Indoors Outdoors - Translating Between The Tunnel & The Sky (Part 3)
Part Three: Back Flying
Backflying, in the manner that you learn as the entry point into freefly training in the tunnel, is not something much done up in the sky. Back tracking yes, and transitioning through your back from one place or position to another also yes, but static backfly not so much. Nonetheless, it is a crucial skill for many reasons - not only as a safety position that you can control at any speed, but also to build your awareness and ability with more advanced techniques.
These days, people understand much better the importance of being able to backfly with confidence. From the perspective of coaches and instructors the resistance to students spending time learning this skill is more manageable than it was not such a long time ago. If you are feeling morbid and have substantial gap in you day, go dig up an old tunnel monkey and set them off about teaching backfly - then watch as their eyes bulge and the veins on their neck stick out.
Investing in you backfly skills now will save you a lot of time and money later.
The ways in which this orientation sets you up for strong progression are important and various. Not only is it your rescue position when practicing high speed drills in the tunnel, it is the jumping off point for understanding carving, how to build your back tracking and angle flying skills, and develop your awareness when switching between head up and head down.
How Does Back Carving Work?
Carving all works in the same way regardless of which way, which way up, or on which side you are approaching it:
The combination of a drive and a turn creates a carve.
If you just drive in a straight line with no turn then you fly straight into the wall. If you just turn and donít drive at all then you spin on the spot. The balance between these two inputs dictates the size of the carve. Ok, so now jump back to just driving and not turning - when learning to carve hitting the wall is not your goal, but what if there is no wall to hit? The surfaces you use to control your speed and pitch are the same wether you are going around in a circle or in a straight line, so the muscle memory and technique you develop while learning to carve in the tunnel is immediately applicable to your angle jumps. Hooray!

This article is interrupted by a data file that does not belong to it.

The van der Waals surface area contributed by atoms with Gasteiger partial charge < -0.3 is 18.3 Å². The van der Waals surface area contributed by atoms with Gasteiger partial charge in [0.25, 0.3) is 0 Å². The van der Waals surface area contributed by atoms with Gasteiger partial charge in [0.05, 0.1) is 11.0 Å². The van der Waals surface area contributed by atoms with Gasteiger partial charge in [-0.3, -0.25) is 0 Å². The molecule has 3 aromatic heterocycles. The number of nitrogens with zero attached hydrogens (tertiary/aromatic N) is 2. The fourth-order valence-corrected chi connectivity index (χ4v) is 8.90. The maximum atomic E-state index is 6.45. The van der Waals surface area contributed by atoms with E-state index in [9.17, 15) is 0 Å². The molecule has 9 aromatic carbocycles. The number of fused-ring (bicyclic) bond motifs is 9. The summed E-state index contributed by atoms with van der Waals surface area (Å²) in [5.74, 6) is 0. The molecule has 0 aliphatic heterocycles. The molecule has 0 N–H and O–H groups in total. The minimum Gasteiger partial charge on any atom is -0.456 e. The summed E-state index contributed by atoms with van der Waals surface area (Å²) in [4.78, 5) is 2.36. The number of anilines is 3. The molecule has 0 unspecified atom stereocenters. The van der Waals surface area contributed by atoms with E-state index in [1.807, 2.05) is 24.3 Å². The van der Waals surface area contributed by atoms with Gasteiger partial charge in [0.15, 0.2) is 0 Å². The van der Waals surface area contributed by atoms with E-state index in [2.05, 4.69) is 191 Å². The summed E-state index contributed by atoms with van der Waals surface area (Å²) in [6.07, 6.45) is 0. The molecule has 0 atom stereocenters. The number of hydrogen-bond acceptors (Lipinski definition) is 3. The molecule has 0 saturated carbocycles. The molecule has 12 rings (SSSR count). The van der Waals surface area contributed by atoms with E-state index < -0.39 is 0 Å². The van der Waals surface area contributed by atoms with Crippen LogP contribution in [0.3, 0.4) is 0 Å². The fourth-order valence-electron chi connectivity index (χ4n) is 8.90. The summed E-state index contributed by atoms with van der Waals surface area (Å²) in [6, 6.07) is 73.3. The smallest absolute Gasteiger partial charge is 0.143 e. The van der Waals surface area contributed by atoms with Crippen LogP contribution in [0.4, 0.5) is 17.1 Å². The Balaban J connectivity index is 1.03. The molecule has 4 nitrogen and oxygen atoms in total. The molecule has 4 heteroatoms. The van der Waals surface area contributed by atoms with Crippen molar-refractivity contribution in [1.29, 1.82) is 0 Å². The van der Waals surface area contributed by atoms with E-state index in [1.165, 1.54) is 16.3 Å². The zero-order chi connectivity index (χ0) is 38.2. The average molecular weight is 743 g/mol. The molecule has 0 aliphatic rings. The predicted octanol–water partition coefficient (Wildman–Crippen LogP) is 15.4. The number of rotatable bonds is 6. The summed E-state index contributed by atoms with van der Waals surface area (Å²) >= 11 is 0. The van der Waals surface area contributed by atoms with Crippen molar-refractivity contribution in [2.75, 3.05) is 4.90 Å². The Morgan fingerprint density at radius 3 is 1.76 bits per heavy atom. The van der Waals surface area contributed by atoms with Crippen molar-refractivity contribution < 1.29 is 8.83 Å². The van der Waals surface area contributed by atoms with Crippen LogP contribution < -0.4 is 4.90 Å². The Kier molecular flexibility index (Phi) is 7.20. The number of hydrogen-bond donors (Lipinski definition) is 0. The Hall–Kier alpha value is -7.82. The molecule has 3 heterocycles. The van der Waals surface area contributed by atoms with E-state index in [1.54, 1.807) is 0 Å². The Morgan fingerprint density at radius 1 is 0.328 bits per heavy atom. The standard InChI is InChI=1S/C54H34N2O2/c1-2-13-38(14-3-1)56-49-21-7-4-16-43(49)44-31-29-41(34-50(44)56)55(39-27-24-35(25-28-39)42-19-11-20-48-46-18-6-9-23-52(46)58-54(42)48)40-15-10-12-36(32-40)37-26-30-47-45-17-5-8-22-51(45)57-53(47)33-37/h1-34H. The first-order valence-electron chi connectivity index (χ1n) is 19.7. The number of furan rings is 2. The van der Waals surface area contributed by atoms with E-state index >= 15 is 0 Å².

Orientation and Awareness
So much of learning how to fly is teaching your brain and your body to do the opposite of what it is naturally programmed to do. Slow is fast, left is right, up is down. When practicing moves that are initially complicated and difficult, it can be very challenging to consider any other factors than simply getting to body position right. As your skills grow so does your ability to process more information - such as where you are, where anyone else is, where you have just come from and where you are going.
Awareness drills that you can practice early on help greatly toward overwriting your brain with the correct information about which inputs move you in which direction.
For example, transitioning from head up to head down while facing the same way switches the direction of you whole body - shoulders, head, eyes, brain - everything that was on your left side is now on your right side and vice versa. Without training your body to understand how this effects movement and swap things around accordingly, you will find yourself going the wrong way because it feels correct to go the wrong way.
Building your understanding of how, why and when to switch direction is a vital part of moving around safely and with purpose while freeflying.
So start now. When you are flying on your back looking down across your chest towards your feet you are in a head up position. When you are flying on your back with your chin up as far as it will go, your eyes pointing backwards and the top of you head down towards the net you are in a head down position. It does not matter that your body remains horizontal - for all intents and purposes you brain is learning the differences between the two. When you move on to higher wind speeds and and positions that are tougher on both your body and attention, having been aware of how this works from the start and including it in your training will help a lot with how fast you move on.
So, right from the start there are things you can do in the tunnel that will improve your skydiving. Learning to freefly properly is something that requires attention to detail and practicing backfly skills on low wind speeds in no way diminishes the rate at which you learn.
More articles in this category:
- Indoors Outdoors - Translating Between The Tunnel & The Sky (Part 4) - by Joel Strickland (Posted: 2017-07-06)
- Indoors Outdoors - Translating Between The Tunnel & The Sky (Part 3) - by Joel Strickland (Posted: 2017-06-22)
- Indoors Outdoors - Translating Between The Tunnel & The Sky (Part 2) - by Joel Strickland (Posted: 2017-06-19)
- Indoors Outdoors - Translating Between The Tunnel & The Sky - by Joel Strickland (Posted: 2017-05-30)
- From Tunnel to Sky - by Kirk Verner & Gary Peek (Posted: 2017-01-12)
- How To Get That Wind Tunnel Job - Vince Arnone Talks You In - by Annette O'Neil (Posted: 2016-12-30)
- How To Tube: Getting It Right - by Joel Strickland (Posted: 2016-10-07)
- How To Tube: Managing Sessions and Understanding Rotation - by Joel Strickland (Posted: 2016-09-29)